Thermogenesis, serum metabolites and hormones, and growth in lambs born to ewes supplemented with docosahexaenoic acid

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Montana State University - Bozeman, College of Agriculture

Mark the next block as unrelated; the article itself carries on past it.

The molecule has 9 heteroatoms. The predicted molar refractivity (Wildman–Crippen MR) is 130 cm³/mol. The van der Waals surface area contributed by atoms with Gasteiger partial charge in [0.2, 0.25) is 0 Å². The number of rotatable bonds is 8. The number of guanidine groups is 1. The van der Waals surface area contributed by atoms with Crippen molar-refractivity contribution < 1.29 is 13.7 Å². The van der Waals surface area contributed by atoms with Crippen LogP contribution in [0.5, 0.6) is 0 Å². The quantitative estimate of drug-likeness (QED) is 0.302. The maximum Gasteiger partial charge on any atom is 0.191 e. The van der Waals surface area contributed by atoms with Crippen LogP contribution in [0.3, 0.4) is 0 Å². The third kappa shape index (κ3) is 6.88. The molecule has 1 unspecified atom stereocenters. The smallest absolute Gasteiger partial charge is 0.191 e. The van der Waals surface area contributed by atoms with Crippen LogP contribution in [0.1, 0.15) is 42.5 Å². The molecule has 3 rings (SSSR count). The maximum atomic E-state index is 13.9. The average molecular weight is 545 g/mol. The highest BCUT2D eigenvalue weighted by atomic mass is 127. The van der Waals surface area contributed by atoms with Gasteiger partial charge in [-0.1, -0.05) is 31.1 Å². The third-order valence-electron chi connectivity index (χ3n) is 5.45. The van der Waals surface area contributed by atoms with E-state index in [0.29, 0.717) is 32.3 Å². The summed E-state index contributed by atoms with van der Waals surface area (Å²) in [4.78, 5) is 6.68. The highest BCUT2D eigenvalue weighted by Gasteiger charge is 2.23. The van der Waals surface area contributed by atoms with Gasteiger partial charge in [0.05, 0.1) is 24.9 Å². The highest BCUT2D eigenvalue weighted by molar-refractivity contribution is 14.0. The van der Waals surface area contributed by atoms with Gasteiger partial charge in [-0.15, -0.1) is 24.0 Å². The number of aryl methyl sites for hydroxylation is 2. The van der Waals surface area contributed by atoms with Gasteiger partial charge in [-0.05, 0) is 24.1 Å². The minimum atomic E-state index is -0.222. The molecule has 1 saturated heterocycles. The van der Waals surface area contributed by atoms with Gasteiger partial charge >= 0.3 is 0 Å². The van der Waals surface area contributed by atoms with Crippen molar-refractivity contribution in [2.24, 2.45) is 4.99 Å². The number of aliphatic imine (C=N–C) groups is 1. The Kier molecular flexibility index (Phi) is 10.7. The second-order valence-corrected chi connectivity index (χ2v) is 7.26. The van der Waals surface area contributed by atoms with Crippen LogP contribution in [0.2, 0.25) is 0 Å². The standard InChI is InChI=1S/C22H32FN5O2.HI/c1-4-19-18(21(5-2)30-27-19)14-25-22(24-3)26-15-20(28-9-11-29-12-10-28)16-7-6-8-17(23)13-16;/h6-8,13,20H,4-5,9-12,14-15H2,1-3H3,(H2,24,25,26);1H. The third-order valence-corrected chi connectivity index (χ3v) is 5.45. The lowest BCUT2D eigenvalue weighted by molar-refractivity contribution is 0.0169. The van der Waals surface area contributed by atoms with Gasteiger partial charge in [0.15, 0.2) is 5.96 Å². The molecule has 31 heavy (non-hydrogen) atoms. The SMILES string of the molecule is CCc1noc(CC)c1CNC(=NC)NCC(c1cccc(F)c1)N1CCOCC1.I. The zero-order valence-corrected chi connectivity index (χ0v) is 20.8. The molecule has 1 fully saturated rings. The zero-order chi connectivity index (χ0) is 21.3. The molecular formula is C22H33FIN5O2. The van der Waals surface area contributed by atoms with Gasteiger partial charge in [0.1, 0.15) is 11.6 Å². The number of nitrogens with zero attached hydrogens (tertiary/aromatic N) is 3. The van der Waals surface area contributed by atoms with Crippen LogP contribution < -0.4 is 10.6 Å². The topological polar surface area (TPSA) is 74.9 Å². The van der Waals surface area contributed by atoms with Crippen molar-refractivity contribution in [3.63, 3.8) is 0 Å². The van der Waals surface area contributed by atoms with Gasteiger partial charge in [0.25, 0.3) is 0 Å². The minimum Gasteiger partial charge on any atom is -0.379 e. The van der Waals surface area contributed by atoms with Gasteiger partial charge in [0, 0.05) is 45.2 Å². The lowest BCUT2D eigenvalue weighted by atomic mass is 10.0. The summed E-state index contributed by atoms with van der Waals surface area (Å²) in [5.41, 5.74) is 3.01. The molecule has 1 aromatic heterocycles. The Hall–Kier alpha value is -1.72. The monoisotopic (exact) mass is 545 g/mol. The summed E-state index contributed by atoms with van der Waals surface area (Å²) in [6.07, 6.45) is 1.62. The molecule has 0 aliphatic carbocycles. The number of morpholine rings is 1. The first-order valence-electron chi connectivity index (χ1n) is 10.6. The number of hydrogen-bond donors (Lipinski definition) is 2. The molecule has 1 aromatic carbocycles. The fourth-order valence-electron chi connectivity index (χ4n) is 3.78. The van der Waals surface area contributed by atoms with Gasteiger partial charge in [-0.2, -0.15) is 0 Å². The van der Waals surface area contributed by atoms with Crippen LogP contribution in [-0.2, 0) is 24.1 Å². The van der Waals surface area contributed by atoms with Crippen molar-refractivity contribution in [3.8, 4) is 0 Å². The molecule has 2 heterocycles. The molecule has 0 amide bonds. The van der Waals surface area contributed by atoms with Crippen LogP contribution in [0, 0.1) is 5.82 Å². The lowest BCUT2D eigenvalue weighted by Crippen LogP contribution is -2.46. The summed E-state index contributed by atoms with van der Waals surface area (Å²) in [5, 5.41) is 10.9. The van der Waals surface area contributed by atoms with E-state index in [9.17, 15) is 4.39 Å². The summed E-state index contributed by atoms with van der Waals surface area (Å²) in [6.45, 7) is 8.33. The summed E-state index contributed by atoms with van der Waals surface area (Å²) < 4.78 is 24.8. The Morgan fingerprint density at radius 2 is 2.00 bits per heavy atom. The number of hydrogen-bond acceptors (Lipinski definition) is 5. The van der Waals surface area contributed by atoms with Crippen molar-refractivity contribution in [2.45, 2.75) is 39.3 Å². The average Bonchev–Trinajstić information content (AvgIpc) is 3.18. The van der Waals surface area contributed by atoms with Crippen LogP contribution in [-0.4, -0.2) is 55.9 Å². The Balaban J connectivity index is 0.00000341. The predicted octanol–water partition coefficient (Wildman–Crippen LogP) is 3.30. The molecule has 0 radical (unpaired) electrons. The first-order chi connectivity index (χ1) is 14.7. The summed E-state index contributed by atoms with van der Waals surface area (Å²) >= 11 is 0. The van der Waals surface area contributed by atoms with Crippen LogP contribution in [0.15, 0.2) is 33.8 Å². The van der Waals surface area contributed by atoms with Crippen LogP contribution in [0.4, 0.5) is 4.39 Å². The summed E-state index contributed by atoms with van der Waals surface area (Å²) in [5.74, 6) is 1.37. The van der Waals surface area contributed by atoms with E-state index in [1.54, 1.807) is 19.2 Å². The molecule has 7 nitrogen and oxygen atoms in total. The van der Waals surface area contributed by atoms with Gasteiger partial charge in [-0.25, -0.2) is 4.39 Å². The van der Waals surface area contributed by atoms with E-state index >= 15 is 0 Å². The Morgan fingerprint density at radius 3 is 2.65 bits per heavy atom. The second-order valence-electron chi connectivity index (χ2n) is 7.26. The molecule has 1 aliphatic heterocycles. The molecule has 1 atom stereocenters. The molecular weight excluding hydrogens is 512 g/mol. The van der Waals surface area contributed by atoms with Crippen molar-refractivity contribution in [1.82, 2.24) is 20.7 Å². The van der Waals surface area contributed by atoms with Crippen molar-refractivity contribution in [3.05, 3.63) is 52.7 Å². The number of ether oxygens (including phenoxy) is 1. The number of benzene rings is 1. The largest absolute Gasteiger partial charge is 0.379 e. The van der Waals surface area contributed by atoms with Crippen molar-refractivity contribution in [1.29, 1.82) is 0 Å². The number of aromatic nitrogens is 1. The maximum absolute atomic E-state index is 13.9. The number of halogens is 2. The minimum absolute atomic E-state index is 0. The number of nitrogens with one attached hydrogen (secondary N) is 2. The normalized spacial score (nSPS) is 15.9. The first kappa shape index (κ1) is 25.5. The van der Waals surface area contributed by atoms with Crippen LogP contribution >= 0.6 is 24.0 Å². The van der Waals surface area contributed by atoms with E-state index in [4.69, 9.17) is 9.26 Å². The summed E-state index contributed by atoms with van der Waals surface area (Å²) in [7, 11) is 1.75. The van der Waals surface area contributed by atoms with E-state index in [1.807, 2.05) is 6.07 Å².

Neonatal lamb mortality is a major factor effecting profitability in the sheep industry. Lamb thermogenesis and immunocompetence are key elements in neonatal lamb survival. Research has shown an increase in lamb vigor, when ewes were supplemented during late gestation with algae-derived docosahexaenoic acid (DHA). However, the impact of DHA on lamb thermogenesis and immunocompetence has not been investigated. Eighty twin-bearing Targhee ewes were assigned randomly to 1 of 2 supplemental treatments to determine the effects of feeding (DHA) to ewes during late gestation and early lactation on lamb thermogenesis, immunocompetence, serum metabolites and hormones, and lamb growth. Treatments within supplements were: 1) 12 g/ewe daily of the product DHA Gold in the form of algal biomass (ALGAE), and 2) no DHA (CONTROL). Treatment supplements were individually fed daily during the last 30 d of gestation and pen fed (6 pens/treatment, and 6 or 7 ewes/pen) during the first 38 d of lactation. One h after lambing and before nursing, twin-born lambs were weighed, bled via jugular puncture, and placed in a dry cold chamber for 30 min (0°C). Lamb rectal temperatures were recorded every 1 min. After 30 min, lambs were removed from the cold chamber, bled, warmed for 15 min, and returned to their dam. Ewes were bled and colostrum samples collected 1 h postpartum. Ewe and lamb sera were assayed for glucose, non-esterified fatty acids (NEFA), cortisol, leptin and anti-Parainfluenza Type 3 (PI³) titers. Lamb rectal temperature, glucose, NEFA, cortisol, leptin, anti-PI³ titers, and birth weights did not differ between treatments. Thirty-eight-d BW was greater (P = 0.03) in lambs born to CONTROL-supplemented than lambs born to ALGAE-supplemented ewes; however, the colostrum of ALGAE-supplemented ewes had a greater specific gravity (P = 0.05), indicating greater IgG concentrations, than colostrum of CONTROL-supplemented ewes. Supplementation of DHA during late gestation and early lactation had a negative impact on lamb BW and did not affect indices of lamb thermogenesis, but may have improved IgG concentrations in ewe colostrum.




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